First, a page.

Does Cultural Opinion Equal Morality?

Brendan Eich resigned as CEO of Mozilla in the face of protests to his past opposition to gay marriage. HGTV pulled a show featuring David and Jason Benhem when their outspoken Christian beliefs created backlash.

Donald Sterling has been banned from the NBA and will likely be forced to sell the Los Angeles Clippers because of racial comments. Meanwhile, Dallas Mavericks owner Mark Cuban has been criticized in some quarters for remarks he made in response to the Sterling affair.

On the higher education front, protests recently derailed college graduation addresses from former Secretary of State Condoleeza Rice, recently retired California-Berkley chancellor Robert Birgeneau, and women’s advocate and critic of Islam Ayaan Hirsi Ali.

The terrorist group Boko Haram sparked international outrage and a wave of social media protest when it kidnapped hundreds of Nigerian girls from their boarding school and threatened to sell them into slavery.

While the particulars are very different, the common thread in each of these situations is the response of moral judgment. As I’ve mentioned before, this is curious in a culture that supposedly values tolerance so highly. Tolerance, it seems, is appropriate until it isn’t.

This naturally leads to a very, very important question: when are we justified as individuals and a society in labeling something morally objectionable?

In other words, realizing that across-the-board tolerance has always been a fantasy, when do ideas and actions really deserve condemnation or, for that matter, celebration? Is each one of the situations above justified? Or are some justified and others not?

People often suggest that history will ultimately judge our actions. But if we leave aside the apparent gravity of this expression, we might note that “history” isn’t a personal, moral being. It’s simply a record of events. It doesn’t make judgments.

“True enough,” one might respond, “but history does record how our moral understanding develops and progresses.” If by this we mean that, over time, our cultural views regarding what is moral often seem to change, then few would argue. But when we use terms like “progress” don’t we actually imply that there’s some kind of standard we’re moving toward? That is, that our moral judgments are in some way getting better because they’re becoming more in line with the standard?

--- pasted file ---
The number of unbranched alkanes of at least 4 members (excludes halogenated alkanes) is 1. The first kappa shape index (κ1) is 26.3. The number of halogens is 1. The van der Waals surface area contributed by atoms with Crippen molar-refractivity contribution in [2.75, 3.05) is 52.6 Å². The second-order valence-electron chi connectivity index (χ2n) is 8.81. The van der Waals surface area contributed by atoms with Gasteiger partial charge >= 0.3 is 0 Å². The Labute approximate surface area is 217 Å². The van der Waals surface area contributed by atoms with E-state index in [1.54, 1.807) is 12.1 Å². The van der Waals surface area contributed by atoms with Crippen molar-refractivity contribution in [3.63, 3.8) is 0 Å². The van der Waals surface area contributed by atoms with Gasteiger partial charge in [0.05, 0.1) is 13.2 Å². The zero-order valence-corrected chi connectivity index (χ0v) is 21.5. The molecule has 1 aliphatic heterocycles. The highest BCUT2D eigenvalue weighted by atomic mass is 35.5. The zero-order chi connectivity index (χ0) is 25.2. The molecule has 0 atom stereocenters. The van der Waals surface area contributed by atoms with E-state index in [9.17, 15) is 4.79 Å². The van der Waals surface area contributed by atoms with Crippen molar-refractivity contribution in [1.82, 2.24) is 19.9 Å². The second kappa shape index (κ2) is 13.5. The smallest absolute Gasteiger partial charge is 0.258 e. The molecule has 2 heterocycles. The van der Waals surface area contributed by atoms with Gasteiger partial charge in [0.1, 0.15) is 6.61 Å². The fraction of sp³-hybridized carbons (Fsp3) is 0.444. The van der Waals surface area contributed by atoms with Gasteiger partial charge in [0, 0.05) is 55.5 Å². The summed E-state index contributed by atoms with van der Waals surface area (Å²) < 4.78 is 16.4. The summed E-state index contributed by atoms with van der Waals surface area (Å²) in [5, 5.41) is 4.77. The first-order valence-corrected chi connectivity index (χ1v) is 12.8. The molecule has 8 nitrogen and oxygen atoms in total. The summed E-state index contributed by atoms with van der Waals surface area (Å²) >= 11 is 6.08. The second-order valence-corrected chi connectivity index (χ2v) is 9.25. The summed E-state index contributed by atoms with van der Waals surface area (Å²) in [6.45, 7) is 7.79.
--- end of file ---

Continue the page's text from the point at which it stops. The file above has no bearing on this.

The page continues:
But what is that standard? Where does it come from? How do we know if we’re moving toward or away from it?

In a democratic society like ours, many people might suggest that popular or majority opinion is eventually the key factor in deciding what is morally acceptable or not. But isn’t this merely a subtler version of “might makes right,” i.e., it’s okay as long as we have enough votes to make it so? For example, are we really going to suggest that, say, slavery is wrong simply because a majority of people no longer endorse the practice? Was it not wrong when much of the country once held a different view?

To further the point, doesn’t the record of history show that majorities can sometimes be terrifyingly tyrannical? Do we really think that human beings are now immune to such temptations? And what will we do if we’re on the wrong side of the cultural posse?

This eventually leaves us, once again, needing to wrestle with an important truth. The only way moral judgments can be justified is if, in fact, they match up with a real moral standard, one that has real meaning and binding force on our lives and exists whether we agree with it or not. But such a standard can only exist if there really is a good and personal God whose character defines it and whose power stands behind it.

But then again, if our culture was to look toward such a standard and such a God, rather than today’s popular opinion, we just might need to rethink some of our supposedly righteous indignation.

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